Here’s the kicker – SNHL messes with these inner ear powerhouses, interrupting the flow of neural impulses to your brain. That’s why it’s often referred to as “nerve-related” hearing loss. It’s like a glitch in the system, preventing you from hearing things as clearly as possible.
This interference of neural signals can greatly impact your daily life, resulting in difficulty understanding speech, missing out on general conversations, and even feelings of isolation.
To understand the severity of SNHL, we use a hearing loss scale measured in decibels. Think of it like a measuring stick for how well you can hear. Depending on the intensity, it can be classified as mild, moderate, moderately severe, severe, or even profound.
So, when it comes to SNHL, it’s all about the inner ear drama and the nerve pathways that lead to your brain.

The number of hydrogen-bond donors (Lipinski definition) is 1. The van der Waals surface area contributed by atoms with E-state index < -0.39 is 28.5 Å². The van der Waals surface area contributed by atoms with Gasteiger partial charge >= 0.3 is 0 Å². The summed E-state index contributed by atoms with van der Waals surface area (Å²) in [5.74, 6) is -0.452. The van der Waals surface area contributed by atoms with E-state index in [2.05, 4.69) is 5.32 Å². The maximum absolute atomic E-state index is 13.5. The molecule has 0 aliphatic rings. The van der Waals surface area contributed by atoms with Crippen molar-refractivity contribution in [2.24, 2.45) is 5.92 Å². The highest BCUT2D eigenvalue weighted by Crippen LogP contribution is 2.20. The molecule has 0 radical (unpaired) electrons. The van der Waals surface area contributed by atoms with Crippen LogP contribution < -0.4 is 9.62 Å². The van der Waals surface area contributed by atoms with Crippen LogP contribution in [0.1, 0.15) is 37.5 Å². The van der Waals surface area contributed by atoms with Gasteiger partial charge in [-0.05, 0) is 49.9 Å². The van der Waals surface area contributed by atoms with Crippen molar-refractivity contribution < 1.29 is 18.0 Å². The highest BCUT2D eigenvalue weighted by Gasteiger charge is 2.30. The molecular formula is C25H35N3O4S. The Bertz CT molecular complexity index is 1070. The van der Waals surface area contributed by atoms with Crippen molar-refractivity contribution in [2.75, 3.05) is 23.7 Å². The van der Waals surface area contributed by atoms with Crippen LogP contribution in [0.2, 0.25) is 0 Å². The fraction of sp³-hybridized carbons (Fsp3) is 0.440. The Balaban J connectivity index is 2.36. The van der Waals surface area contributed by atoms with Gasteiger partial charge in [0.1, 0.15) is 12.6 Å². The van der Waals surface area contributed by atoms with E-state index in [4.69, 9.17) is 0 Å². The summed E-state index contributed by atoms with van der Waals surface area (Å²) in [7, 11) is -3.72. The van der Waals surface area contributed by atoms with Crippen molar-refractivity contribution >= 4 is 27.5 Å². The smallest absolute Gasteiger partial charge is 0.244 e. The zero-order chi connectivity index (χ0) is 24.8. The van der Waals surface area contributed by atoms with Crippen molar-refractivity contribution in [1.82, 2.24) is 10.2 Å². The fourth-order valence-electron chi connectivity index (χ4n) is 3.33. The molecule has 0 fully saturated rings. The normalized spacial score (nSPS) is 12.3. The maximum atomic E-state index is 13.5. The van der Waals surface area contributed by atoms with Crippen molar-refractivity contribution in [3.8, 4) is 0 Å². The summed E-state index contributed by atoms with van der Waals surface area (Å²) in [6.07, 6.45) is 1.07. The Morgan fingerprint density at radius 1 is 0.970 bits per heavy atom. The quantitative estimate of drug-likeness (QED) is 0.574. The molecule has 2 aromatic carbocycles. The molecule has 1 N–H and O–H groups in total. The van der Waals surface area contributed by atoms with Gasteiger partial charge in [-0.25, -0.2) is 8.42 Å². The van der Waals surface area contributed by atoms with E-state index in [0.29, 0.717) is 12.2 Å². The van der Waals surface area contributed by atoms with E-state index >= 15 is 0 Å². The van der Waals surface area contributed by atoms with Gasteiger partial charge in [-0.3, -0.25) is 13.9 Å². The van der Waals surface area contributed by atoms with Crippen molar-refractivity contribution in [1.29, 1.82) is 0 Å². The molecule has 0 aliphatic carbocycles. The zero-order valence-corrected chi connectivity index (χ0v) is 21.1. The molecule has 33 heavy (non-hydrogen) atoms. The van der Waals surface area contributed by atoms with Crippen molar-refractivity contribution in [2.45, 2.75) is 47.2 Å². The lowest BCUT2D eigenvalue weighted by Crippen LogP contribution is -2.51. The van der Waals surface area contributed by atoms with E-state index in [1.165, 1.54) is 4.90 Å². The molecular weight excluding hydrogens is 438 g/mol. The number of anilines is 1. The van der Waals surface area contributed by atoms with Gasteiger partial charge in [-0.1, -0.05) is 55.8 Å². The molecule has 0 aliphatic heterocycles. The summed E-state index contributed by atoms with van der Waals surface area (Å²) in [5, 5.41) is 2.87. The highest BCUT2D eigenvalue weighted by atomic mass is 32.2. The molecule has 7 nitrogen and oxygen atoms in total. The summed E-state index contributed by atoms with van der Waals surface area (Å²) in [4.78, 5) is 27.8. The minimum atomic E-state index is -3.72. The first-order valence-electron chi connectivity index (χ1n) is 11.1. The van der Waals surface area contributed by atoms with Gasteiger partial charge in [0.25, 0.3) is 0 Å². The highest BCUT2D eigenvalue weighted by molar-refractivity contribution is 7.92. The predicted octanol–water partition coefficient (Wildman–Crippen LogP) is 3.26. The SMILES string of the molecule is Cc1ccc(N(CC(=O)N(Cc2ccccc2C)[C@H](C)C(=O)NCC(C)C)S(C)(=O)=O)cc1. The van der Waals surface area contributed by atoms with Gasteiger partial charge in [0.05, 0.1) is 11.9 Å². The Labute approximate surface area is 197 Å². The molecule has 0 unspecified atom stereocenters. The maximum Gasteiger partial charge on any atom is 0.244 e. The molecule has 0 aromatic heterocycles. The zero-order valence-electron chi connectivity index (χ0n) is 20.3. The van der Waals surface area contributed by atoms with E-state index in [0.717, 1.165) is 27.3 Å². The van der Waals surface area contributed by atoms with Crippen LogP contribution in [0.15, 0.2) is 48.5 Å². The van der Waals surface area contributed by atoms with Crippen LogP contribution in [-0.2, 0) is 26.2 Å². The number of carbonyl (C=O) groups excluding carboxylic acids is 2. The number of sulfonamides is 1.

What About "Sudden" Sensorineural Hearing Loss?
Sudden sensorineural hearing loss (SSNHL) is a medical emergency that occurs suddenly and rapidly, with symptoms appearing over three days or less, distinguishing it from the much more gradual onset of SNHL.
The exact cause of SSNHL remains unclear, but viral infections, circulatory issues and head trauma are all believed to be potential culprits. Symptoms may include sudden deafness and tinnitus with or without vertigo. If left untreated, SSNHL can lead to permanent hearing loss.
Fortunately, treatment for SSNHL is available and includes intravenous steroid injections alongside other medications that reduce inflammation in the inner ear structures. With prompt treatment, many patients with SSNHL have regained their hearing – a sign of hope for those affected by this condition.
5 Possible Causes of SNHL
1. Normal Ageing
As we get older, it’s common for our hearing to decline. This is called presbycusis, which happens when the nerve hair cells in our cochlea degrade over time. This degradation can make it difficult to hear high-frequency sounds, and even lower-frequency sounds may become unclear. Though there is no cure for presbycusis, protecting your hearing from noise exposure is the best defence.
2. Exposure to Loud Noise
Noise-induced hearing loss occurs when excessive noise, usually over a long period, damages the fine hairs in your inner ears that send messages to your brain.